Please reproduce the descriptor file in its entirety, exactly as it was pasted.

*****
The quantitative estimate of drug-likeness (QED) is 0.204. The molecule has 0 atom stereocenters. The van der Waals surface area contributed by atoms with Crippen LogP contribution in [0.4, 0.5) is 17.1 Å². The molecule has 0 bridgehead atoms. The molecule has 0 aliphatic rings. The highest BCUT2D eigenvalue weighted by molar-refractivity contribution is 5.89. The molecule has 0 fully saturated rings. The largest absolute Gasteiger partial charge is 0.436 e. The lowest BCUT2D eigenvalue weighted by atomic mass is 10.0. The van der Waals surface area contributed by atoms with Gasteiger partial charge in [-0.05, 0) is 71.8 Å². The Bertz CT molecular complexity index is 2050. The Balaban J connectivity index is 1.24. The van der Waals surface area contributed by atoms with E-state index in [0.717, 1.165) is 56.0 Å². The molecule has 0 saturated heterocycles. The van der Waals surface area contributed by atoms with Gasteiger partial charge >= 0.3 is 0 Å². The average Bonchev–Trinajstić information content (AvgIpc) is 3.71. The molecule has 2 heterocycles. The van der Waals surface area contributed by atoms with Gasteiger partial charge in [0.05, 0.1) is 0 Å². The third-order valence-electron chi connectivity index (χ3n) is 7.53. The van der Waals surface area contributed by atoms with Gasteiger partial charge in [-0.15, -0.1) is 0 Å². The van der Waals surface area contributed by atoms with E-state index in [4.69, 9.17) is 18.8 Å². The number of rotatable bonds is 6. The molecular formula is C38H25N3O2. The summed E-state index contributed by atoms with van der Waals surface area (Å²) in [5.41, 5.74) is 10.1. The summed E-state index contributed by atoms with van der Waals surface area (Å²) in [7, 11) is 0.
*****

The quantitative estimate of drug-likeness (QED) is 0.204. The molecule has 0 atom stereocenters. The van der Waals surface area contributed by atoms with Crippen LogP contribution in [0.4, 0.5) is 17.1 Å². The molecule has 0 bridgehead atoms. The molecule has 0 aliphatic rings. The highest BCUT2D eigenvalue weighted by molar-refractivity contribution is 5.89. The molecule has 0 fully saturated rings. The largest absolute Gasteiger partial charge is 0.436 e. The lowest BCUT2D eigenvalue weighted by atomic mass is 10.0. The van der Waals surface area contributed by atoms with Gasteiger partial charge in [-0.05, 0) is 71.8 Å². The Bertz CT molecular complexity index is 2050. The Balaban J connectivity index is 1.24. The van der Waals surface area contributed by atoms with E-state index in [0.717, 1.165) is 56.0 Å². The molecule has 0 saturated heterocycles. The van der Waals surface area contributed by atoms with Gasteiger partial charge >= 0.3 is 0 Å². The average Bonchev–Trinajstić information content (AvgIpc) is 3.71. The molecule has 2 heterocycles. The van der Waals surface area contributed by atoms with Gasteiger partial charge in [0.05, 0.1) is 0 Å². The third-order valence-electron chi connectivity index (χ3n) is 7.53. The van der Waals surface area contributed by atoms with Gasteiger partial charge in [-0.15, -0.1) is 0 Å². The van der Waals surface area contributed by atoms with E-state index in [4.69, 9.17) is 18.8 Å². The number of rotatable bonds is 6. The molecular formula is C38H25N3O2. The summed E-state index contributed by atoms with van der Waals surface area (Å²) in [5.41, 5.74) is 10.1. The summed E-state index contributed by atoms with van der Waals surface area (Å²) in [7, 11) is 0.